That Racism/Ethnic Thing
There have been several stories percolating around tennis fan boards since the end of the Australian Open that bear some mention. All involve some form of racial or ethnic insensitivity.
- The behavior of the Djokovic Family during the Australian Open Final was called classless by many observers. This included Novak’s behavior by the way. The discussion took a different turn when fans of Eastern European descent felt the attacks were part Western Europe’s disdain for the people of Eastern Europe. These fans protested the classification of the family’s behavior and deemed it at the least ethnic bias.
- Israeli fans behavior during a Fed Cup tie between Israel and Russia where Israeli fans were a bit more “exuberant” than is usually seen during a tennis match was roundly condemned. When top Israeli player Shahar Pe’er seemed to be joining in the taunting of the Russian women her behavior was condemned as well. The Captain of the Russian team filed a complaint with the ITF over the entire situation. Conversation about the incidents degenerated into an Israel vs The World situation with Israeli fans saying the condemnations were anti Israeli not anti hooliganism.
- Spanish players have pushed themselves to the forefront of questionable behavior. Fernando Verdasco was roundly criticized when during last years Roger’s Cup, faced with boisterous fans, asked if he was in Africa. Within the last couple of days a picture of the Spanish Fed Cup team surfaced showing the players, families and friends tugging at their eyelids imitating the eyes of Asian people. Spanish tennis fans say the women meant no harm. Most Asian posters disagreed. That several fans showed up at a F1 event in Barcelona in black face with “Hamilton’s Family” scrawled on their tee shirts didn’t help. Lewis Hamilton has been at loggerheads with Spain’s Fernando Alonso for a year. As I write this it’s unclear if Alonso stepped forward to condemn the “fans”.
- A widely read American tennis blogger Peter Bodo posted a column comparing what is characterized as the calm cool demeanor and play of Northern European Roger Federer to what he classifies as the thoughtless, animalistic play of Rafael Nadal. Nadal is described as not using too much strategy when on court while Federer is described as a clinician, someone who is always thinking. Guess this guy doesn’t know much about clay court play where Nadal is a genius at constructing points, something American players seem to not be able to do too well. Someone who has made two Wimbledon finals, the latest after a three peat at the clay majors leading up to it, made the semi’s of Australia and won Indian Wells last year is simply an instinctual player according to this blogger. When was the last time an American, or a Brit for that matter, has done so well? Last I checked most of the Americans, even the one of color, are blessed with the intellectual genes of Northern Europe. The blogger also included Novak Djokovic in his pantheon of great Northern European players thus bringing us full circle.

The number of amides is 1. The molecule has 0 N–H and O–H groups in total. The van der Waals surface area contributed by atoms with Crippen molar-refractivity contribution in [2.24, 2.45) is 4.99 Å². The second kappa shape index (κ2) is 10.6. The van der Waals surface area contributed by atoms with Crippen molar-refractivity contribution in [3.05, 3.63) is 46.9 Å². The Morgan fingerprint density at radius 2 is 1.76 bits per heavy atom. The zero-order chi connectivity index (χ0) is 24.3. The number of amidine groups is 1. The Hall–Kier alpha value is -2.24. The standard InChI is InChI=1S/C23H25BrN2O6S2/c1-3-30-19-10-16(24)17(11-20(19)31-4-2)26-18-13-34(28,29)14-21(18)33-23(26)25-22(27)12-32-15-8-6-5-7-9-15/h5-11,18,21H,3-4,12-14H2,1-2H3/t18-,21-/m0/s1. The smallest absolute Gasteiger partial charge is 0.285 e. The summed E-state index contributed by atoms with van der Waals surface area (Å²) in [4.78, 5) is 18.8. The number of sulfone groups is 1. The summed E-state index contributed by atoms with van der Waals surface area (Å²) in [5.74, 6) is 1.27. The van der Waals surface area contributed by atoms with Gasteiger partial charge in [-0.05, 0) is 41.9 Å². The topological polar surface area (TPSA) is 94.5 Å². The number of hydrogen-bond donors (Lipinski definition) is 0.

But I digress. I’m not posting pictures or links to this stuff since it can be googled and easily found by visiting any of the big tennis fan sites all of which have (or had) large discussion threads on these topics. These incidents are not just part of tennis.
A call by a broadcaster on the Golf Channel for young golfers to “lynch” Tiger Woods in an alley was dismissed as a poor choice of words by the golf establishment and said to be nothing by Mr. Woods himself. This was followed by Golf Magazine featuring a hangman’s noose on its cover to push an article discussing the Golf Channel incident. The person responsible for that was fired. I don’t know Mr. Woods feelings on the magazine cover.
The Soccer establishment is struggling with racial and ethnic issues. Rafael Nadal joined other athletes in condemning racism in his beloved futbol and sport in general last year. But is it enough for athletes to speak out about issues that highlight troubling social issues?
What is a fan to do when speaking out on the behavior of other fans treads on territory that he/she barely knew existed? Are the fans who condemned the Djokovic’s behavior as well as the behavior of the Israeli fans ethnically biased or anti Semitic? What about the fans who, hearing that Serena Williams withdrew from Antwerp automatically assumed she was going to Super Bowl parties? Are they racially insensitive or just looking to stir up more anti Williams sentiment. Is there a difference in those motiviations?
Honestly I think people know when they’re pushing it. When a discussion of horrible fan behavior (and officiating) leads to posts condemning the religion of the fans don’t those people know what they’re doing? When posts condemning the antics of one family say that it’s “typical” behavior what are those “fans” trying to say? When a respected blogger posts about a players “animalistic” demeanor on court isn’t he responsible for an alleged tennis fan posting that said player is a “wild animal”? The above incidents actually occurred. Again I reference you to the major fan sites and Mr. Bodo’s blog for proof. I am not bringing this site down by linking to the posts or pictures.
The men play Davis Cup this weekend. Funny how the pictures featuring the men are much more varied and don’t focus on one player. For more in depth Davis Cup coverage please visit Craig's blog. I'm doing the purty pictures.
David Nalbandian and British Captain John Lloyd
Original Russian Team
Marat and Shamil
Peter Lundgren and Alex Bogdonovic
Kristof Vliegen and Steve Darcis of Belgium
Team USA(Minus Bob Bryan)